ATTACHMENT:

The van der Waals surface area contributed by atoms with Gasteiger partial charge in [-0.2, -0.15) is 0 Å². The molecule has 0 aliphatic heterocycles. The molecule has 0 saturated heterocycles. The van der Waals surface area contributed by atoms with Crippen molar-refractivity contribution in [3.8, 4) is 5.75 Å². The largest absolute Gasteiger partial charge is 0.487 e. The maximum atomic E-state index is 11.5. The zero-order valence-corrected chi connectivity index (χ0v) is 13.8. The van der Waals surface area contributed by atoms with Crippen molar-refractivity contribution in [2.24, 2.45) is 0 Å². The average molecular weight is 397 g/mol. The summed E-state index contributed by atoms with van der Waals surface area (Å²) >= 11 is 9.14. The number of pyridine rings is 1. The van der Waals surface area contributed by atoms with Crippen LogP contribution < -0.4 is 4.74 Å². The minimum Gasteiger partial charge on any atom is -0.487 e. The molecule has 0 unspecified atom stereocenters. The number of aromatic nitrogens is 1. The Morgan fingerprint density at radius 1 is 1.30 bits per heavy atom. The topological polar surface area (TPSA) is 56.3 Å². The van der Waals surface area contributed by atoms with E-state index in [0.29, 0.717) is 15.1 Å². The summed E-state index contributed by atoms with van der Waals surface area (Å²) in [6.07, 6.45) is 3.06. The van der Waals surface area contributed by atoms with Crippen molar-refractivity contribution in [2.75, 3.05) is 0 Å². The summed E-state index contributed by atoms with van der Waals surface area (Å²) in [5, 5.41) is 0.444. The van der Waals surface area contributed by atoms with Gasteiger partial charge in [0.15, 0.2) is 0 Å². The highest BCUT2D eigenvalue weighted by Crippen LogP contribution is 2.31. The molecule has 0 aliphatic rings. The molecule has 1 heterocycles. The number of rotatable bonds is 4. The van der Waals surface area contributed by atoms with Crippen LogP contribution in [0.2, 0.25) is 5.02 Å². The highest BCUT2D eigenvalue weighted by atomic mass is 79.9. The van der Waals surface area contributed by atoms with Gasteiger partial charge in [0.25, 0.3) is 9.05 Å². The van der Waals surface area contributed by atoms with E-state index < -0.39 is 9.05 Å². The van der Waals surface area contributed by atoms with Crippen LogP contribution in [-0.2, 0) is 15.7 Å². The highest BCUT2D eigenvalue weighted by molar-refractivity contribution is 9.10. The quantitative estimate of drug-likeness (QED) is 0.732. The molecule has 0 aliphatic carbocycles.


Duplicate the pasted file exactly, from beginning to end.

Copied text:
The van der Waals surface area contributed by atoms with Gasteiger partial charge in [-0.2, -0.15) is 0 Å². The molecule has 0 aliphatic heterocycles. The molecule has 0 saturated heterocycles. The van der Waals surface area contributed by atoms with Crippen molar-refractivity contribution in [3.8, 4) is 5.75 Å². The largest absolute Gasteiger partial charge is 0.487 e. The maximum atomic E-state index is 11.5. The zero-order valence-corrected chi connectivity index (χ0v) is 13.8. The van der Waals surface area contributed by atoms with Crippen molar-refractivity contribution in [2.24, 2.45) is 0 Å². The average molecular weight is 397 g/mol. The summed E-state index contributed by atoms with van der Waals surface area (Å²) >= 11 is 9.14. The number of pyridine rings is 1. The van der Waals surface area contributed by atoms with Crippen LogP contribution < -0.4 is 4.74 Å². The minimum Gasteiger partial charge on any atom is -0.487 e. The molecule has 0 unspecified atom stereocenters. The number of aromatic nitrogens is 1. The Morgan fingerprint density at radius 1 is 1.30 bits per heavy atom. The topological polar surface area (TPSA) is 56.3 Å². The van der Waals surface area contributed by atoms with E-state index in [0.29, 0.717) is 15.1 Å². The summed E-state index contributed by atoms with van der Waals surface area (Å²) in [6.07, 6.45) is 3.06. The van der Waals surface area contributed by atoms with Crippen molar-refractivity contribution in [2.75, 3.05) is 0 Å². The summed E-state index contributed by atoms with van der Waals surface area (Å²) in [5, 5.41) is 0.444. The van der Waals surface area contributed by atoms with Gasteiger partial charge in [0.15, 0.2) is 0 Å². The highest BCUT2D eigenvalue weighted by Crippen LogP contribution is 2.31. The molecule has 0 aliphatic rings. The molecule has 1 heterocycles. The number of rotatable bonds is 4. The van der Waals surface area contributed by atoms with Crippen LogP contribution in [0.2, 0.25) is 5.02 Å². The highest BCUT2D eigenvalue weighted by atomic mass is 79.9. The van der Waals surface area contributed by atoms with Gasteiger partial charge in [0.25, 0.3) is 9.05 Å². The van der Waals surface area contributed by atoms with E-state index < -0.39 is 9.05 Å². The van der Waals surface area contributed by atoms with Crippen LogP contribution in [-0.2, 0) is 15.7 Å². The highest BCUT2D eigenvalue weighted by molar-refractivity contribution is 9.10. The quantitative estimate of drug-likeness (QED) is 0.732. The molecule has 0 aliphatic carbocycles.